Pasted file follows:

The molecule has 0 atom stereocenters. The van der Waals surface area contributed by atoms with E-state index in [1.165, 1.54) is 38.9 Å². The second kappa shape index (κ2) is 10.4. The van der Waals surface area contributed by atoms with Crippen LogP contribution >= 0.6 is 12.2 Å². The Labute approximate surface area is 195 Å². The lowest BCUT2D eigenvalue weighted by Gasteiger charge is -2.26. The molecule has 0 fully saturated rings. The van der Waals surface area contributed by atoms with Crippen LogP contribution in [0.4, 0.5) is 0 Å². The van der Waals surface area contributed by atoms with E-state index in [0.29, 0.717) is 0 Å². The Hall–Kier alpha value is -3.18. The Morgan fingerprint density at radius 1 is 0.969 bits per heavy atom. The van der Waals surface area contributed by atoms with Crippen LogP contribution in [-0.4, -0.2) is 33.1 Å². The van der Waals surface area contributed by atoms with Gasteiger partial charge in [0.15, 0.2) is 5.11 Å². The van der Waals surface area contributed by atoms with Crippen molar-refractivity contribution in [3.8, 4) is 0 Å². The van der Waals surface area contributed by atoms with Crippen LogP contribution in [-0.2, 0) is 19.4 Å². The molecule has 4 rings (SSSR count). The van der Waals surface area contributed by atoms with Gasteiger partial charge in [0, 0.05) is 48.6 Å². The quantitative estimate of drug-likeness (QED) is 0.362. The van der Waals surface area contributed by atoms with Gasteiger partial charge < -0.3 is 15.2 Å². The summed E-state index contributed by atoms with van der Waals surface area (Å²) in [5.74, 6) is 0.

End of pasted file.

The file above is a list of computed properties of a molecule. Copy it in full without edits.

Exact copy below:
The molecule has 0 atom stereocenters. The van der Waals surface area contributed by atoms with E-state index in [1.165, 1.54) is 38.9 Å². The second kappa shape index (κ2) is 10.4. The van der Waals surface area contributed by atoms with Crippen LogP contribution >= 0.6 is 12.2 Å². The Labute approximate surface area is 195 Å². The lowest BCUT2D eigenvalue weighted by Gasteiger charge is -2.26. The molecule has 0 fully saturated rings. The van der Waals surface area contributed by atoms with Crippen LogP contribution in [0.4, 0.5) is 0 Å². The van der Waals surface area contributed by atoms with E-state index in [0.29, 0.717) is 0 Å². The Hall–Kier alpha value is -3.18. The Morgan fingerprint density at radius 1 is 0.969 bits per heavy atom. The van der Waals surface area contributed by atoms with Crippen LogP contribution in [-0.4, -0.2) is 33.1 Å². The van der Waals surface area contributed by atoms with Gasteiger partial charge in [0.15, 0.2) is 5.11 Å². The van der Waals surface area contributed by atoms with Crippen molar-refractivity contribution in [3.8, 4) is 0 Å². The van der Waals surface area contributed by atoms with Crippen LogP contribution in [-0.2, 0) is 19.4 Å². The molecule has 4 rings (SSSR count). The van der Waals surface area contributed by atoms with Gasteiger partial charge in [0, 0.05) is 48.6 Å². The quantitative estimate of drug-likeness (QED) is 0.362. The van der Waals surface area contributed by atoms with Gasteiger partial charge < -0.3 is 15.2 Å². The summed E-state index contributed by atoms with van der Waals surface area (Å²) in [5.74, 6) is 0.